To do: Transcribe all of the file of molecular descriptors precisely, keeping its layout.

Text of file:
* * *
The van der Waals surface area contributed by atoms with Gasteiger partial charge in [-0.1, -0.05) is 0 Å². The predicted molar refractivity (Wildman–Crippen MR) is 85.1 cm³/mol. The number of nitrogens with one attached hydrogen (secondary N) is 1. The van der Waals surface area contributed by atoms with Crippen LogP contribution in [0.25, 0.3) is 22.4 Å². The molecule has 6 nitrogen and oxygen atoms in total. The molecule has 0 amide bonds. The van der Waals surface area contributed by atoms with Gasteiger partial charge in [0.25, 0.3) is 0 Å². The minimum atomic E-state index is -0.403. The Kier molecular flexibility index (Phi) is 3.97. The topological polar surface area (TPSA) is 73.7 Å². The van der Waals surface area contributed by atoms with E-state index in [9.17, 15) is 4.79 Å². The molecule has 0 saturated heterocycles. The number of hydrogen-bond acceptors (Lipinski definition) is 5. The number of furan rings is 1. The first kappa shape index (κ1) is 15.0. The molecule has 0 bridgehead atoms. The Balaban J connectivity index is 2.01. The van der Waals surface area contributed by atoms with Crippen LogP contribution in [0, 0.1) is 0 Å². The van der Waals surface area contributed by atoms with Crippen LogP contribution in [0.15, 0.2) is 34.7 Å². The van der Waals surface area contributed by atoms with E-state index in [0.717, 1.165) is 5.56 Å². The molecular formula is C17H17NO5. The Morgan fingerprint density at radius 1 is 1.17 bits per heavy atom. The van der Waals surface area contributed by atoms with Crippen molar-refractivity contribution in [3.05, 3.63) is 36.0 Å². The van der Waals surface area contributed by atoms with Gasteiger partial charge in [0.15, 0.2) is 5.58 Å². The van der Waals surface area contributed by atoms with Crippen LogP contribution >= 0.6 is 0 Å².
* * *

The van der Waals surface area contributed by atoms with Gasteiger partial charge in [-0.1, -0.05) is 0 Å². The predicted molar refractivity (Wildman–Crippen MR) is 85.1 cm³/mol. The number of nitrogens with one attached hydrogen (secondary N) is 1. The van der Waals surface area contributed by atoms with Crippen LogP contribution in [0.25, 0.3) is 22.4 Å². The molecule has 6 nitrogen and oxygen atoms in total. The molecule has 0 amide bonds. The van der Waals surface area contributed by atoms with Gasteiger partial charge in [0.25, 0.3) is 0 Å². The minimum atomic E-state index is -0.403. The Kier molecular flexibility index (Phi) is 3.97. The topological polar surface area (TPSA) is 73.7 Å². The van der Waals surface area contributed by atoms with E-state index in [9.17, 15) is 4.79 Å². The molecule has 0 saturated heterocycles. The number of hydrogen-bond acceptors (Lipinski definition) is 5. The number of furan rings is 1. The first kappa shape index (κ1) is 15.0. The molecule has 0 bridgehead atoms. The Balaban J connectivity index is 2.01. The van der Waals surface area contributed by atoms with Crippen LogP contribution in [0, 0.1) is 0 Å². The van der Waals surface area contributed by atoms with Crippen LogP contribution in [0.15, 0.2) is 34.7 Å². The van der Waals surface area contributed by atoms with E-state index in [0.717, 1.165) is 5.56 Å². The molecular formula is C17H17NO5. The Morgan fingerprint density at radius 1 is 1.17 bits per heavy atom. The van der Waals surface area contributed by atoms with Crippen molar-refractivity contribution in [3.05, 3.63) is 36.0 Å². The van der Waals surface area contributed by atoms with Gasteiger partial charge in [0.15, 0.2) is 5.58 Å². The van der Waals surface area contributed by atoms with Crippen LogP contribution >= 0.6 is 0 Å².